For a long time, paper has been underrated by art, confined to only being a support for the creation of sketches, drawings, watercolor, simple projects. In the same way, in the majority of cases, we usually consider the work of an artist more or less important whether it is carried out on canvas or on paper.
Angela Glajcar’s work tears off these stereotypes, dignifies the material by making it the main character, starting an abstract-conceptual research which seems to tend towards conquering three-dimensionality through the accumulation and layering of two-dimensional planes.
Since the very beginning of her production, the work of this 47-year-old from Mainz focuses on the material (be it stone, wood, steel or paper) and on the concepts of interaction, contrast, relationship and dialog with the surrounding environment, with the viewer and with the components of the piece itself.
Especially in her works with paper, objective conditions (layered paper sheets) are clearly combined with subjective conditions, in which the artist tears pieces of each sheet (never randomly). This “process” follows the teachings of concrete art, an artistic movement according to which only a concept reflection can be a mediator.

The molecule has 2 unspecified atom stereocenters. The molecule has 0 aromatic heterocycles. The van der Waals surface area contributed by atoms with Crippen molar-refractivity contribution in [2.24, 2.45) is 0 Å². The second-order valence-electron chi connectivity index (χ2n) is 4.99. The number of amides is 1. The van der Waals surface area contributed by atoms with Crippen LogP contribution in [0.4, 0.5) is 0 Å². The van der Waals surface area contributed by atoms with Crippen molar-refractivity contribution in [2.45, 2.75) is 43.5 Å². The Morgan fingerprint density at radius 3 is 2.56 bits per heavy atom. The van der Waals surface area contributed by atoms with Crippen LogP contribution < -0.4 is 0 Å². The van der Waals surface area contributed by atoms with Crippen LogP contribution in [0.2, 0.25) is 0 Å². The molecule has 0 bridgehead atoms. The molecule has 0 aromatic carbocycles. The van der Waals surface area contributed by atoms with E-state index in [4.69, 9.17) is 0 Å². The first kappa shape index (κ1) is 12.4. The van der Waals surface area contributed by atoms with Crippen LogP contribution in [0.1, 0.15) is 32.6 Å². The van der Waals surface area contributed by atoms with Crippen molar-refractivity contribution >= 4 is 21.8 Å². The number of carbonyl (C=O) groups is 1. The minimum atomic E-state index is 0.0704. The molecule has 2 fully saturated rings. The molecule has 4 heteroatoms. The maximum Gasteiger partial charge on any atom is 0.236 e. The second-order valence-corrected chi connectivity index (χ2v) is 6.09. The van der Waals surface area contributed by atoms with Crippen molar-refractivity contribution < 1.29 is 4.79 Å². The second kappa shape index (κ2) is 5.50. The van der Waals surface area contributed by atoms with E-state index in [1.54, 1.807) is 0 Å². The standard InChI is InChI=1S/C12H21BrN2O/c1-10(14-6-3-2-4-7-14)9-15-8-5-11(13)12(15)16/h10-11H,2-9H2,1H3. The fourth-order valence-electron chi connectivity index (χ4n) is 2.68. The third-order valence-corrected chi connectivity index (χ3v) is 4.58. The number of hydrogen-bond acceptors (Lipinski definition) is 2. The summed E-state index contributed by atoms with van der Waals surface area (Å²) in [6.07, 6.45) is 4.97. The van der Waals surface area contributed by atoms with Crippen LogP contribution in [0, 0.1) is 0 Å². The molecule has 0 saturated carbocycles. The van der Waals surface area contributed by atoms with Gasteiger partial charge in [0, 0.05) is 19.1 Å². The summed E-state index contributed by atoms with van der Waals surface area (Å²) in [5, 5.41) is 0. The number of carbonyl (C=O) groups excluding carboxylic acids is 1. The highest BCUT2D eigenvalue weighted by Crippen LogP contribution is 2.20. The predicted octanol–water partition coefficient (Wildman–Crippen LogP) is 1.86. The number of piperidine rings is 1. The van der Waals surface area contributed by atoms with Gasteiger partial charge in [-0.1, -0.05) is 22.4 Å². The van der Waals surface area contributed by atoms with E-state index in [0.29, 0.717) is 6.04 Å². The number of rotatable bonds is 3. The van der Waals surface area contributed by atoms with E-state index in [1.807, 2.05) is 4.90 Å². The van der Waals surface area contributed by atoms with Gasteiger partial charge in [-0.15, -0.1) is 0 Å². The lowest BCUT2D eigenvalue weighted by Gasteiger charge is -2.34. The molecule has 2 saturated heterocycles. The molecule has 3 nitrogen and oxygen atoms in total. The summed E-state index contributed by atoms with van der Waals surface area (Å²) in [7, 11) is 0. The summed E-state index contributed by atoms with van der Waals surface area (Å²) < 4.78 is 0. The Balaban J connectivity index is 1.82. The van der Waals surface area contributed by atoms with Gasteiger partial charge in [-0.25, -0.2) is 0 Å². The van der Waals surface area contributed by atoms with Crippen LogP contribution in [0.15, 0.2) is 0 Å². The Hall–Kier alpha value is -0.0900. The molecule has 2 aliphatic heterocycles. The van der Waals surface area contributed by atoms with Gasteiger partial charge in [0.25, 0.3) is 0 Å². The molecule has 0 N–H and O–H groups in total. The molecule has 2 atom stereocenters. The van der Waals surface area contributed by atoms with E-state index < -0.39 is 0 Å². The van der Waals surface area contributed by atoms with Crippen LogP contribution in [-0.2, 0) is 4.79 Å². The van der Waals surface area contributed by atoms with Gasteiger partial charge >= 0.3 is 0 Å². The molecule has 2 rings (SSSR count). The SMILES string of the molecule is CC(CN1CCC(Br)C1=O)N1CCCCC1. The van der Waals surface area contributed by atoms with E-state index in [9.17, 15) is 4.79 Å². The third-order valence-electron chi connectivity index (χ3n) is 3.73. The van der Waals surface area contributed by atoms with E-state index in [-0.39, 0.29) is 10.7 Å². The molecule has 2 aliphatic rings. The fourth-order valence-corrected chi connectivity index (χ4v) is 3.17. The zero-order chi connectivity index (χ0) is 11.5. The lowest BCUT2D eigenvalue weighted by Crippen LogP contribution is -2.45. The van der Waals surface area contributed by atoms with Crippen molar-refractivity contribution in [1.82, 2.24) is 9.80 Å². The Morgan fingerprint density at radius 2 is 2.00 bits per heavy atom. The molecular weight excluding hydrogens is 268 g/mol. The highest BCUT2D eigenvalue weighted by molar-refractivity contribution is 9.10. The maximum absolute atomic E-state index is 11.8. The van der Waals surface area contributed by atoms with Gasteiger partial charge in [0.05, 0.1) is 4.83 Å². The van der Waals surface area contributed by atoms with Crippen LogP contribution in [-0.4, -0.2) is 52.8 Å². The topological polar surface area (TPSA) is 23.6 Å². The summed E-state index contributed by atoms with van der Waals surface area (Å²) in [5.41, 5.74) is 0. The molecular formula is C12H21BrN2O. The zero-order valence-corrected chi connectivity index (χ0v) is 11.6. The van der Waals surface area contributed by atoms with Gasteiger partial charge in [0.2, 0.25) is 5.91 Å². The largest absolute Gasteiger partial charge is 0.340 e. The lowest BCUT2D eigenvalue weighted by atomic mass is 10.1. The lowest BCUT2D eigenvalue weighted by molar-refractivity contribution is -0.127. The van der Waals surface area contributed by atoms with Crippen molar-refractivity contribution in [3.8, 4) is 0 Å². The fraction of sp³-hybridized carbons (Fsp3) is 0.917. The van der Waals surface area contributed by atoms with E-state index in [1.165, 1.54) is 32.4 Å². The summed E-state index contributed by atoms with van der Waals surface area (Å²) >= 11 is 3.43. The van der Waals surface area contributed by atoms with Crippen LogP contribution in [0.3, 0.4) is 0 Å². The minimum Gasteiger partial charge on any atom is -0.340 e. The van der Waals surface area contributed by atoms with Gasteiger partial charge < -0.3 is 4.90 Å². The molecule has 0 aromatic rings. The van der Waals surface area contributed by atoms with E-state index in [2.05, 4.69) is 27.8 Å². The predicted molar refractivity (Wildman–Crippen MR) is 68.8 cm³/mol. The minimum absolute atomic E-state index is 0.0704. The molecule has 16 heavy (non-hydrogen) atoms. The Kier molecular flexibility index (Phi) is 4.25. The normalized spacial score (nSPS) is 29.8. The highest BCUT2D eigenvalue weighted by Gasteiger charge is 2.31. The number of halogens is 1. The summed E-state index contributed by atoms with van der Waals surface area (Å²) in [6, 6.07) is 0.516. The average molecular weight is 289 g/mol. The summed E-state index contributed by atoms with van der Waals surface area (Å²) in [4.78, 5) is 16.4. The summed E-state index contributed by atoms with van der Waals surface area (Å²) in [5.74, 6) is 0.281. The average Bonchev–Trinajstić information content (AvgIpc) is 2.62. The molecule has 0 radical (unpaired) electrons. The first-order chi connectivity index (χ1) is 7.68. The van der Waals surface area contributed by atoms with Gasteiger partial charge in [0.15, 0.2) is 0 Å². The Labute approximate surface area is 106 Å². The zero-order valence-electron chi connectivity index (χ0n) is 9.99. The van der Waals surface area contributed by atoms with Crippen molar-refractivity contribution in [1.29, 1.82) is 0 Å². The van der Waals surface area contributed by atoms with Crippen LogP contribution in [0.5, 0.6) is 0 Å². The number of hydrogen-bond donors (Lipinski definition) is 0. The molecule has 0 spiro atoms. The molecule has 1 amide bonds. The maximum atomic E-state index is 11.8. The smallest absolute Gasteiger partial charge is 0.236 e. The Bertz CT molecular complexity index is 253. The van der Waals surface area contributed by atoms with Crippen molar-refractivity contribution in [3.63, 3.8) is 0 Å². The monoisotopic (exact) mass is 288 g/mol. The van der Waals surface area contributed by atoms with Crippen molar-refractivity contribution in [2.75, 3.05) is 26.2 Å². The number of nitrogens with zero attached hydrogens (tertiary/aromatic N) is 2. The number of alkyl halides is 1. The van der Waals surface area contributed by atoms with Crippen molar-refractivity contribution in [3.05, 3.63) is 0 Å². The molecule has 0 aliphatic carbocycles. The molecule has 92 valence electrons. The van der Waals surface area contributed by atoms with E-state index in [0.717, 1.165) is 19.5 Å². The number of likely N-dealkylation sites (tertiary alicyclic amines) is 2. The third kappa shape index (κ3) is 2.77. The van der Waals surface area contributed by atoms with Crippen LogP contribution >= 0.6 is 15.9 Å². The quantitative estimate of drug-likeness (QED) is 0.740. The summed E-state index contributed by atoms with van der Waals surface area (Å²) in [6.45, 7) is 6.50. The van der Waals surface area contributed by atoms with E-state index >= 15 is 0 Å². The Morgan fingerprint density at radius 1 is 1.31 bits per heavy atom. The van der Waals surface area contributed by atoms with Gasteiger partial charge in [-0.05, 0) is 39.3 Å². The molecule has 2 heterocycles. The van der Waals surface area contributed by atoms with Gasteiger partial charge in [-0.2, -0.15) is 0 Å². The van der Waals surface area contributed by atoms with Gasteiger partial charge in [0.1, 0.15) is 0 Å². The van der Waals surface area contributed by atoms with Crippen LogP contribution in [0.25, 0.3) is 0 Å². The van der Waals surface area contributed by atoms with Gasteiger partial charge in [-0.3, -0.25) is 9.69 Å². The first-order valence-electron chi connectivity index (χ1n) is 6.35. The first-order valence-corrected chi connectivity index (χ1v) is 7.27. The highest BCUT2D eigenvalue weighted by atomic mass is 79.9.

In the past, in the early 50s studies had been carried out on volumes and materials, suffice it to think of artists from Azimuth and Zero: from Castellani’s extroflexions to the famous works by Lucio Fontana in which the flat canvas, by being cut or pierced, projects the viewer in a third dimension.
As in the works of these masters of contemporary art, in the works of A.G. too single flat two-dimensional sheets are transformed into plastic three-dimensional objects, but what is evident and marks the work is its constant presence on the edge of antithesis and contrasts.
Industrially-produced paper sheets (perfect and high-quality sheets) are modified by the manual action of the tear, representing its opposite. Afterwards, layered in sequence, the same damaged sheets go back to somehow reaching a form of balance and perfection.
In her works named “Terbloc”, “Werkgruppen”, but also in “Terforation”, there is a clear alternation between full and empty spaces, whereas in the “Contrarius” set, black is opposed to white.
Feelings of lightness and fragility, as opposed to the strength and heaviness of paper sheets, may be admired in the large installations, such as that of the great hall of Kunstverein Ludwigshafen. Huge and heavy paper sheets with a variable length between 8 and 15 meters float delicately, smooth and elegantly; they interact with external light sources, again creating contrast, chiaroscuro, lights and shadows, a dance of nuances projected on the walls and the floor of the building, overcoming borders and making the whole “space” a work of art.
In these great installations, in my opinion, Glajcar reaches the culmination of her expression, by using what she defines as “a passionate substance which can constantly change and take any shape” in an exciting and interactive fashion.
In front of her works the viewer becomes the user, discoverer, researcher, dreamer: somewhat like when you’re lying on the grass and look and the clouds trying to figure out their shape.
Giancarlo (Rossovermiglio Arte)